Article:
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Davis Brown Employment and Labor Law Blog



Families First Coronavirus Response Act Overview - March 19, 2020

Update: On March 24, the DOL issued guidance and published the required notice posters.


The Families First Coronavirus Response Act was signed by the President Wednesday, March 18, and will be effective in 15 days (April 2). It has multiple provisions relating to items such as family food aid, PPE and other matters.  Of immediate interest for employers are the extended FMLA and paid leave requirements set forth in the statute.

 

Emergency FMLA Expansion

These provisions are effective immediately and extend to December 31, 2020.  They will apply to a qualifying need related to the public health emergency and include:

  • Employees who have been employed for a minimum of 30-calendar days with the employer.
  • Employers with fewer than 500 employees in each working day for 20 or more calendar weeks in the current or preceding year.
  • Applies to illness and school or childcare closures when an employee is unable to work or telework due to such events.
  • Businesses with fewer than 50 employees are exempt if they can show business necessity and economic hardship which would jeopardize the business “as an ongoing concern.” In other words, if the cost of the plan would put them out of business or bankruptcy.  How this may be shown will be the subject of rules to be created by the Department of Labor (DOL).
  • The first 10-day period is unpaid, but the employee can choose to substitute accrued PTO.  Note that this appears to be by the employee’s choice which is different than the standard FMLA provisions and may not fully mesh with Iowa Workforce Development expectations. It also may not fully align with the later paid leave provisions in the law.  Until we see new rules from the DOL it may be hard to tell how the details will work out.
  • After the 10-day period, employees meeting the conditions of the FMLA expansion will receive paid leave for the remainder of the covered time at a rate of 2/3 of their standard pay.  There are limits on the amount that will be required to be paid.  Specifically, the total amount of leave paid pursuant to the statute “shall not exceed $200 per day or $10,000 in the aggregate.”
  • Employees will be restored to their prior position or an FMLA equivalent unless the leave was for a school closure AND the specific job no longer exists due to economic conditions/operating conditions of the employer AND the employer has fewer than 25 employees.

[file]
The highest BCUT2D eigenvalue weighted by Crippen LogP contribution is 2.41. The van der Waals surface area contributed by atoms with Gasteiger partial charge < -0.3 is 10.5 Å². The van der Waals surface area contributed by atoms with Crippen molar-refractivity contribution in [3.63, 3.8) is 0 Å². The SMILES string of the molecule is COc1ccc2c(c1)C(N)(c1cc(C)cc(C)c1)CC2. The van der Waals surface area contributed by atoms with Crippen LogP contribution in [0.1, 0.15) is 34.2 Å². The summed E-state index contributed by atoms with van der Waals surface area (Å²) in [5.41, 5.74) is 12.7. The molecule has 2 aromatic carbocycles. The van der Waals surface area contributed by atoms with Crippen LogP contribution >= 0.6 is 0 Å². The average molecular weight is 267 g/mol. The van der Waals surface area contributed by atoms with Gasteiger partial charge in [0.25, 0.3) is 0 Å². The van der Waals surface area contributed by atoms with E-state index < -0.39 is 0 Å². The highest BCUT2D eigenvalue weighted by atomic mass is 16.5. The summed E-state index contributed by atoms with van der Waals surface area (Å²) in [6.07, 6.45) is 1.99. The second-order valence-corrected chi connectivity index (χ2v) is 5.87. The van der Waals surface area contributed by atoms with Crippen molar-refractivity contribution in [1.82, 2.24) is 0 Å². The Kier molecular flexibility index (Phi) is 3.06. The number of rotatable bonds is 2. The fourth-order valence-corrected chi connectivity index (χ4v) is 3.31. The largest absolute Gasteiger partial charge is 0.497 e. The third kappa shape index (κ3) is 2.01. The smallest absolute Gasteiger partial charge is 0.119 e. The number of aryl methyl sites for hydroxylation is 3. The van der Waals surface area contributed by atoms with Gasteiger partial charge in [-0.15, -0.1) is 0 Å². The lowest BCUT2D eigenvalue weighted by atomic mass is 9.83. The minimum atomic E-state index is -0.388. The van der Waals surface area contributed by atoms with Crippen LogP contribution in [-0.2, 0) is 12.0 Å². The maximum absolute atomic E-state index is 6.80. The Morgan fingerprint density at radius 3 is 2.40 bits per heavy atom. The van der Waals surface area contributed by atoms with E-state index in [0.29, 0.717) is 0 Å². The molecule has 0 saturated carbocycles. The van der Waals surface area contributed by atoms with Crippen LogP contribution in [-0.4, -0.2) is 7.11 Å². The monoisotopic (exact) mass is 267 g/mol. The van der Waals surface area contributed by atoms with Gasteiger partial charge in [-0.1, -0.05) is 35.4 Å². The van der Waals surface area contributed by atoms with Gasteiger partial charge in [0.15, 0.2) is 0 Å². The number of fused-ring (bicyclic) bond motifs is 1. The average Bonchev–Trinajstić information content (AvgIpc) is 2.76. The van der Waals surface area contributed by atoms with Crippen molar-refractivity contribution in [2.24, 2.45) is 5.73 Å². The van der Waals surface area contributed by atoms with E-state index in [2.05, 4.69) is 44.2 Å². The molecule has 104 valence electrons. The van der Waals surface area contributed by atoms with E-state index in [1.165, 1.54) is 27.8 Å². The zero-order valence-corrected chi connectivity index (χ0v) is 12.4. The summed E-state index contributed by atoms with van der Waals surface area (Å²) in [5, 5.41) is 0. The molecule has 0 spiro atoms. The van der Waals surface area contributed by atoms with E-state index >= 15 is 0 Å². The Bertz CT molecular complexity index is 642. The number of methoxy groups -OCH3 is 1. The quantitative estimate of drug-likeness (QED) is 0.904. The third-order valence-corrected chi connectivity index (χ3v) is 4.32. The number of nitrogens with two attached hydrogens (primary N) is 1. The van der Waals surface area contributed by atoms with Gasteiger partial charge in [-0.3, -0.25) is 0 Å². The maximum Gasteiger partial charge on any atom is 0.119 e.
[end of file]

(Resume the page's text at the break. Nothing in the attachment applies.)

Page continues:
• Employers are required to contact prior employees who took this leave and who then lost their jobs due to economic conditions for up to one year if new positions open. This would be similar to the process used for recalls from a layoff.  This also presumes the employer remains in business.
  • Healthcare providers, including emergency responders, may exclude certain employees from this coverage.  This would likely relate to school/childcare closure or limited quarantines.  Any exclusion for healthcare workers would need to be coordinated with the public health rules and guidelines.

Emergency Paid Sick Leave

This applies to all employees who are unable to work or telework, which would include an employee who is:

  • Subject to a governmental quarantine
  • Has been advised by a health care provider to self-quarantine
  • Experiencing COVID-19 symptoms and is seeking medical diagnosis
  • Caring for an individual who is subject to quarantine either due to governmental or medical order
  • Caring for a son or daughter if there is a COVID-19 based school or childcare closure
  • Any other “substantially similar condition”

Employees who meet the criteria above have the right to:

  1. 80 hours of paid sick leave for full time employees and a prorated amount based on average hours worked for part time employees over a two-week period
  2. Such sick leave is immediately available and is not based on length of service
  3. Such sick leave does not carry over from year to year and is not used for other purposes other than those cited above and related to the current pandemic
  4. Employers may not require that employees “find their own replacement” in order to qualify for this sick leave
  5. Employers may not require that employees first exhaust other paid sick time prior to using this mandated sick leave
  6. Violations of this statue are wage hour violations
  7. In the event the need for leave is due to quarantine or personal illness the total dollar amount of leave is limited to $511 per day and a total aggregate amount of $5,110
  8. In the event the need for leave is due to care of another person or school/daycare closure, the amount is limited to $200 per day and a total aggregate amount of $2,000.

The law also increases federal funding for job service programs administered by each state and provides certain employer tax credits.


NEW EMPLOYER REQUIREMENT

All employers are required to post on their premises a DOL notice about this leave. The notice is to be prepared and made available by the DOL within 7 days.  The DOL is also tasked with crafting other rules for the administration of this law.  We recommend checking the DOL website on a regular basis as well as the Davis Brown Coronavirus/COVID-19 Legal Resource Center for updates on this matter.



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